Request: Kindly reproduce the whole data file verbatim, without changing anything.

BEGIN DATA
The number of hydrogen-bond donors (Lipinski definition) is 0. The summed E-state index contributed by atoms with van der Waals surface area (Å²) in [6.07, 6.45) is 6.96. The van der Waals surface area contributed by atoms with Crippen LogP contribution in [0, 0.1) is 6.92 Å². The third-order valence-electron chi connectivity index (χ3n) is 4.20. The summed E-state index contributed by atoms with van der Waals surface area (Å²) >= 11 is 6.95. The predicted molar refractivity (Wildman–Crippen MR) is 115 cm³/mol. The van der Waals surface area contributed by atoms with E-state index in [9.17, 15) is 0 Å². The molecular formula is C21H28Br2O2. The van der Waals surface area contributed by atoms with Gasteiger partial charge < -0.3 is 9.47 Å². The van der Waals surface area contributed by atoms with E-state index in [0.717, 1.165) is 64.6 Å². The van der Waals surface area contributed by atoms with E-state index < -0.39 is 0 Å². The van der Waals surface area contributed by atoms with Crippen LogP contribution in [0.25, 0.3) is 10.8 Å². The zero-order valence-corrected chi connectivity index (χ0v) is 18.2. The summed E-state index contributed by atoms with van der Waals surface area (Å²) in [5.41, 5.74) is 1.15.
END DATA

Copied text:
The number of hydrogen-bond donors (Lipinski definition) is 0. The summed E-state index contributed by atoms with van der Waals surface area (Å²) in [6.07, 6.45) is 6.96. The van der Waals surface area contributed by atoms with Crippen LogP contribution in [0, 0.1) is 6.92 Å². The third-order valence-electron chi connectivity index (χ3n) is 4.20. The summed E-state index contributed by atoms with van der Waals surface area (Å²) >= 11 is 6.95. The predicted molar refractivity (Wildman–Crippen MR) is 115 cm³/mol. The van der Waals surface area contributed by atoms with E-state index in [9.17, 15) is 0 Å². The molecular formula is C21H28Br2O2. The van der Waals surface area contributed by atoms with Gasteiger partial charge < -0.3 is 9.47 Å². The van der Waals surface area contributed by atoms with E-state index in [0.717, 1.165) is 64.6 Å². The van der Waals surface area contributed by atoms with E-state index < -0.39 is 0 Å². The van der Waals surface area contributed by atoms with Crippen LogP contribution in [0.25, 0.3) is 10.8 Å². The zero-order valence-corrected chi connectivity index (χ0v) is 18.2. The summed E-state index contributed by atoms with van der Waals surface area (Å²) in [5.41, 5.74) is 1.15.